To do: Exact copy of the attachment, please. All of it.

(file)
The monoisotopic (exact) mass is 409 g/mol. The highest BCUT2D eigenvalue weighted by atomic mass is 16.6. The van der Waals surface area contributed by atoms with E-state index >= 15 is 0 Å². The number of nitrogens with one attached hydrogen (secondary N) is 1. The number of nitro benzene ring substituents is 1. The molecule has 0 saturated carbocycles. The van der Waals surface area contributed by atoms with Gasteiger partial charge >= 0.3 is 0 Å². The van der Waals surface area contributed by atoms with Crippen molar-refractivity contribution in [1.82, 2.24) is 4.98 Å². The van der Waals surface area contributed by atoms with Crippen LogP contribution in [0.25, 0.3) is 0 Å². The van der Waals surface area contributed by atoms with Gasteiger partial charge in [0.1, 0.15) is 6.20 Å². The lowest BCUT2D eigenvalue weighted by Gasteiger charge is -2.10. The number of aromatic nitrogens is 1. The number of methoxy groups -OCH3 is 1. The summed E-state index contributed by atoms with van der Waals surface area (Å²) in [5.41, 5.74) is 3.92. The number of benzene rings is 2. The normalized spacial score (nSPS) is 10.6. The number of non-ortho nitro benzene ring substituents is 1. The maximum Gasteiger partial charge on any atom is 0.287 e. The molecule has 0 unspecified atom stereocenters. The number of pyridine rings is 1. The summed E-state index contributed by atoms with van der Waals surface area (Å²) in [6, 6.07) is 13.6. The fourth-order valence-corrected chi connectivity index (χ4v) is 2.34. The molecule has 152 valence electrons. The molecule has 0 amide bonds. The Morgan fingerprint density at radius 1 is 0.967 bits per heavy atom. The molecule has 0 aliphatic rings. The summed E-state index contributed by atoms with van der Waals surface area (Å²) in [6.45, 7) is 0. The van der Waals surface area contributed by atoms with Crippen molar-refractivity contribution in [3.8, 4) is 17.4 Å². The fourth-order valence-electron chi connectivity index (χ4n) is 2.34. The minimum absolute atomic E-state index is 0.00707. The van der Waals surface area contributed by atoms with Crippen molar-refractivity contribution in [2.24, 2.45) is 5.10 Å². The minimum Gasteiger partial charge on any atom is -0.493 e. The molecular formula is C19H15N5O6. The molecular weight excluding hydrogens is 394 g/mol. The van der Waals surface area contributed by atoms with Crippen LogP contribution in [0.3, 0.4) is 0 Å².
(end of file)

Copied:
The monoisotopic (exact) mass is 409 g/mol. The highest BCUT2D eigenvalue weighted by atomic mass is 16.6. The van der Waals surface area contributed by atoms with E-state index >= 15 is 0 Å². The number of nitrogens with one attached hydrogen (secondary N) is 1. The number of nitro benzene ring substituents is 1. The molecule has 0 saturated carbocycles. The van der Waals surface area contributed by atoms with Gasteiger partial charge >= 0.3 is 0 Å². The van der Waals surface area contributed by atoms with Crippen molar-refractivity contribution in [1.82, 2.24) is 4.98 Å². The van der Waals surface area contributed by atoms with Crippen LogP contribution in [0.25, 0.3) is 0 Å². The van der Waals surface area contributed by atoms with Gasteiger partial charge in [0.1, 0.15) is 6.20 Å². The lowest BCUT2D eigenvalue weighted by Gasteiger charge is -2.10. The number of aromatic nitrogens is 1. The number of methoxy groups -OCH3 is 1. The summed E-state index contributed by atoms with van der Waals surface area (Å²) in [5.41, 5.74) is 3.92. The number of benzene rings is 2. The normalized spacial score (nSPS) is 10.6. The number of non-ortho nitro benzene ring substituents is 1. The maximum Gasteiger partial charge on any atom is 0.287 e. The molecule has 0 unspecified atom stereocenters. The number of pyridine rings is 1. The summed E-state index contributed by atoms with van der Waals surface area (Å²) in [6, 6.07) is 13.6. The fourth-order valence-corrected chi connectivity index (χ4v) is 2.34. The molecule has 152 valence electrons. The molecule has 0 amide bonds. The Morgan fingerprint density at radius 1 is 0.967 bits per heavy atom. The molecule has 0 aliphatic rings. The summed E-state index contributed by atoms with van der Waals surface area (Å²) in [6.45, 7) is 0. The van der Waals surface area contributed by atoms with Crippen molar-refractivity contribution in [3.8, 4) is 17.4 Å². The fourth-order valence-electron chi connectivity index (χ4n) is 2.34. The minimum absolute atomic E-state index is 0.00707. The van der Waals surface area contributed by atoms with Crippen molar-refractivity contribution in [2.24, 2.45) is 5.10 Å². The minimum Gasteiger partial charge on any atom is -0.493 e. The molecular formula is C19H15N5O6. The molecular weight excluding hydrogens is 394 g/mol. The van der Waals surface area contributed by atoms with Crippen LogP contribution in [0.3, 0.4) is 0 Å².